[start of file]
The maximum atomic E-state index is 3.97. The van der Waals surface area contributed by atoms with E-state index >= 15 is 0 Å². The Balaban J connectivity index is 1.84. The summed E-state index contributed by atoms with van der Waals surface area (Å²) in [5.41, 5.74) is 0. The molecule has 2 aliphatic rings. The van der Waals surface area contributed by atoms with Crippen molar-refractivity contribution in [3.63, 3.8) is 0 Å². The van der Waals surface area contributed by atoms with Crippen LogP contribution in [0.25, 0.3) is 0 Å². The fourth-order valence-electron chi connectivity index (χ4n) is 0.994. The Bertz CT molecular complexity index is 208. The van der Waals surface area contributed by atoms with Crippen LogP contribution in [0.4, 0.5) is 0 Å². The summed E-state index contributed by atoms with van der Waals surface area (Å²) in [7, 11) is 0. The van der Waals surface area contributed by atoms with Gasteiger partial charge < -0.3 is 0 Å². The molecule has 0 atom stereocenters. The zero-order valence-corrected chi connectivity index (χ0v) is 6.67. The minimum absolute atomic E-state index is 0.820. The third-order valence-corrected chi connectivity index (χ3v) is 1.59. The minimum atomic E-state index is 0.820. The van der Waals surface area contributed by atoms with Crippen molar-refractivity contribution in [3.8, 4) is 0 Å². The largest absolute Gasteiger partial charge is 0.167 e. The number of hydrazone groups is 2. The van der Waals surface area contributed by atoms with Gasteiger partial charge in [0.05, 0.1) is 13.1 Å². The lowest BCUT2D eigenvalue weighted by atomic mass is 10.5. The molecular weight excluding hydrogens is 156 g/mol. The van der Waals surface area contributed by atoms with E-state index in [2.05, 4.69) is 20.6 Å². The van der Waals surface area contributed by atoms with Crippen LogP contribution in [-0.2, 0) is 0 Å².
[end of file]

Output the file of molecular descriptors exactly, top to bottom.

The maximum atomic E-state index is 3.97. The van der Waals surface area contributed by atoms with E-state index >= 15 is 0 Å². The Balaban J connectivity index is 1.84. The summed E-state index contributed by atoms with van der Waals surface area (Å²) in [5.41, 5.74) is 0. The molecule has 2 aliphatic rings. The van der Waals surface area contributed by atoms with Crippen molar-refractivity contribution in [3.63, 3.8) is 0 Å². The van der Waals surface area contributed by atoms with Crippen LogP contribution in [0.25, 0.3) is 0 Å². The fourth-order valence-electron chi connectivity index (χ4n) is 0.994. The Bertz CT molecular complexity index is 208. The van der Waals surface area contributed by atoms with Crippen LogP contribution in [0.4, 0.5) is 0 Å². The summed E-state index contributed by atoms with van der Waals surface area (Å²) in [7, 11) is 0. The van der Waals surface area contributed by atoms with Gasteiger partial charge < -0.3 is 0 Å². The molecule has 0 atom stereocenters. The zero-order valence-corrected chi connectivity index (χ0v) is 6.67. The minimum absolute atomic E-state index is 0.820. The third-order valence-corrected chi connectivity index (χ3v) is 1.59. The minimum atomic E-state index is 0.820. The van der Waals surface area contributed by atoms with Crippen molar-refractivity contribution in [3.8, 4) is 0 Å². The largest absolute Gasteiger partial charge is 0.167 e. The number of hydrazone groups is 2. The van der Waals surface area contributed by atoms with Gasteiger partial charge in [0.05, 0.1) is 13.1 Å². The lowest BCUT2D eigenvalue weighted by atomic mass is 10.5. The molecular weight excluding hydrogens is 156 g/mol. The van der Waals surface area contributed by atoms with E-state index in [2.05, 4.69) is 20.6 Å². The van der Waals surface area contributed by atoms with Crippen LogP contribution in [-0.2, 0) is 0 Å².